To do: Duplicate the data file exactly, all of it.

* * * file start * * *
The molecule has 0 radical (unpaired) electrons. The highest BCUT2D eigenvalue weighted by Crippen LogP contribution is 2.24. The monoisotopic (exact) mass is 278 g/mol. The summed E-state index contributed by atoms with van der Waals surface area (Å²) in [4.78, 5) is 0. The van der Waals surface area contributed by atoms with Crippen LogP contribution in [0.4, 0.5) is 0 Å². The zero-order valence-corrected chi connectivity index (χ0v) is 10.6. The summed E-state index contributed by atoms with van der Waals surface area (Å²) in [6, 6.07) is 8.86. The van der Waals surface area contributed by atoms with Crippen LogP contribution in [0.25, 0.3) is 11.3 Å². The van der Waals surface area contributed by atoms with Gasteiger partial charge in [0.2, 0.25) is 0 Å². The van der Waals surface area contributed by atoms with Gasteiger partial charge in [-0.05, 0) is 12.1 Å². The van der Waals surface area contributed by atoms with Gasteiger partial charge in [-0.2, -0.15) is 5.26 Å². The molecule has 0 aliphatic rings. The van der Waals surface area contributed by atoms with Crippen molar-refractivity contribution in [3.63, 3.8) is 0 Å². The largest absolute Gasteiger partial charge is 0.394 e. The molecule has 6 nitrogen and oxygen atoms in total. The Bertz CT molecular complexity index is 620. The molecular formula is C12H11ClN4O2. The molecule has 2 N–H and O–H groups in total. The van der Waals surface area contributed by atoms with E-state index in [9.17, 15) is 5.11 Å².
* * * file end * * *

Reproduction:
The molecule has 0 radical (unpaired) electrons. The highest BCUT2D eigenvalue weighted by Crippen LogP contribution is 2.24. The monoisotopic (exact) mass is 278 g/mol. The summed E-state index contributed by atoms with van der Waals surface area (Å²) in [4.78, 5) is 0. The van der Waals surface area contributed by atoms with Crippen LogP contribution in [0.4, 0.5) is 0 Å². The zero-order valence-corrected chi connectivity index (χ0v) is 10.6. The summed E-state index contributed by atoms with van der Waals surface area (Å²) in [6, 6.07) is 8.86. The van der Waals surface area contributed by atoms with Crippen LogP contribution in [0.25, 0.3) is 11.3 Å². The van der Waals surface area contributed by atoms with Gasteiger partial charge in [0.2, 0.25) is 0 Å². The van der Waals surface area contributed by atoms with Gasteiger partial charge in [-0.05, 0) is 12.1 Å². The van der Waals surface area contributed by atoms with Gasteiger partial charge in [-0.2, -0.15) is 5.26 Å². The molecule has 0 aliphatic rings. The van der Waals surface area contributed by atoms with Crippen molar-refractivity contribution in [3.63, 3.8) is 0 Å². The largest absolute Gasteiger partial charge is 0.394 e. The molecule has 6 nitrogen and oxygen atoms in total. The Bertz CT molecular complexity index is 620. The molecular formula is C12H11ClN4O2. The molecule has 2 N–H and O–H groups in total. The van der Waals surface area contributed by atoms with E-state index in [9.17, 15) is 5.11 Å².